Penforhire
October 25, 2003, 12:37 AM
The one that has me a touch worried is the fuel cell. Now THAT is maturing rapidly, as in laptop computers or cell phones might have an alcohol or butane fuel cell in the next year or two. Too easy to make it into an explosive device more powerful than a shorted lithium battery.

Orthonym
October 25, 2003, 05:07 PM
Howzabout the inevitably dense, steel parts of the piece being cast into a statuette made of some brittle material (low melting point, we don't want to draw the temper) with lots of barium salts mixed into it? (Oh, put lots of iron filings in there too:) )

Kentucky Rifle
October 26, 2003, 09:13 AM
I hate it but I fly commercial 2 or 3 times per year. Ya' see, I'm 6'3" and weigh in at 224 lbs. Plus, I have a 38" waist. I KNOW those airline seats are smaller with less leg-room to boot.:mad: It's like paying to sit in a torture chamber. I go stand in the restroom a lot~~just to be alone.
Anyway, way before 9/11, I was in the "line" and the fellow in front of me had on a belt buckle with a NAA Mini Revolver IN the buckle. The woman who was working the machine told him to "Just put your arm over that big buckle and you'll pass through just fine". He did. Maybe the metal detectors have changed now, I'm not sure. However, I did see a guy get on a plane with a Mini in his belt buckle with my own eyes.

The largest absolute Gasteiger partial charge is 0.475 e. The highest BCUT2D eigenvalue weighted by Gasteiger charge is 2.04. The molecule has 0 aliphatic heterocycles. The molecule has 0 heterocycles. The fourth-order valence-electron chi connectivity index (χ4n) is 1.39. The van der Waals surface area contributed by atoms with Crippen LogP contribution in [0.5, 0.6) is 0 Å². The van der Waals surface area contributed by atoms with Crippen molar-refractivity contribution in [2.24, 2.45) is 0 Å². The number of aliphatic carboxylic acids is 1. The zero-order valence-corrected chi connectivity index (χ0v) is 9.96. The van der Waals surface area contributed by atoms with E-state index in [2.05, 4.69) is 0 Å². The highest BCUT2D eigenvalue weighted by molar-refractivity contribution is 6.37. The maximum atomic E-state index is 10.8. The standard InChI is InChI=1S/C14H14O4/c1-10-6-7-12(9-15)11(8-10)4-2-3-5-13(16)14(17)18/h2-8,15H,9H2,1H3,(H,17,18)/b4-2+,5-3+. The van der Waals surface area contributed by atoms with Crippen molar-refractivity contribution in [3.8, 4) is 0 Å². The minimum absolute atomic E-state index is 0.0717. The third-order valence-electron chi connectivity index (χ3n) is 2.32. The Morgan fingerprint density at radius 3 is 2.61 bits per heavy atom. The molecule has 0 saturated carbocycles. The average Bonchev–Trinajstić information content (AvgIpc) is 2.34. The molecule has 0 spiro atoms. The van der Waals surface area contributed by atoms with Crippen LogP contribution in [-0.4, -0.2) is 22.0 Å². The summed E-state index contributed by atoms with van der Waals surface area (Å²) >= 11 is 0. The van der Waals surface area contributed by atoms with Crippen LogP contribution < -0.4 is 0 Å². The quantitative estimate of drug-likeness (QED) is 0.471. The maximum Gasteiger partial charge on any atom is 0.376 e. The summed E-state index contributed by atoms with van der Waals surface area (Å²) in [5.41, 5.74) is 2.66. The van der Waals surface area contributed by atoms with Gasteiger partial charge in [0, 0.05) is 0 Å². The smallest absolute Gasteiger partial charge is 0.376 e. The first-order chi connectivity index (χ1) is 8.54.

KR

Orthonym
October 27, 2003, 07:47 PM
My sweetie has threatened to cut me loose if I don't ease up on the alcohol.



Edit: About, oh, half joking here. It is very depressing to read about awful things happening to one's country and know one can do nothing about them.

Edit^2: Changed "he" to "one".

Denver
October 27, 2003, 08:02 PM
Does my spud gun count? PVC pipe barrel, tuber for projectile, compressed air for propellant. I sure the heck would not want to be downrange of a gizmo that can throw a good-sized potato 4-500 ft!

Trick is, how would I get it through the checkpoints without raising an agricultural concern?:p

Orthonym
October 27, 2003, 08:12 PM
Vegetable Defamation is a serious crime in this State. Y'know, I think I'll commit that particular crime right here and now!

Florida tomatoes taste like cardboard!

Florida oranges are watery and lacking in flavor!:neener: :neener: :neener:

N.B. This is a real statutory crime I've just committed. You can look it up.

twoblink
October 27, 2003, 09:06 PM
Sometime with Boron in it's composite will make it fairly strong..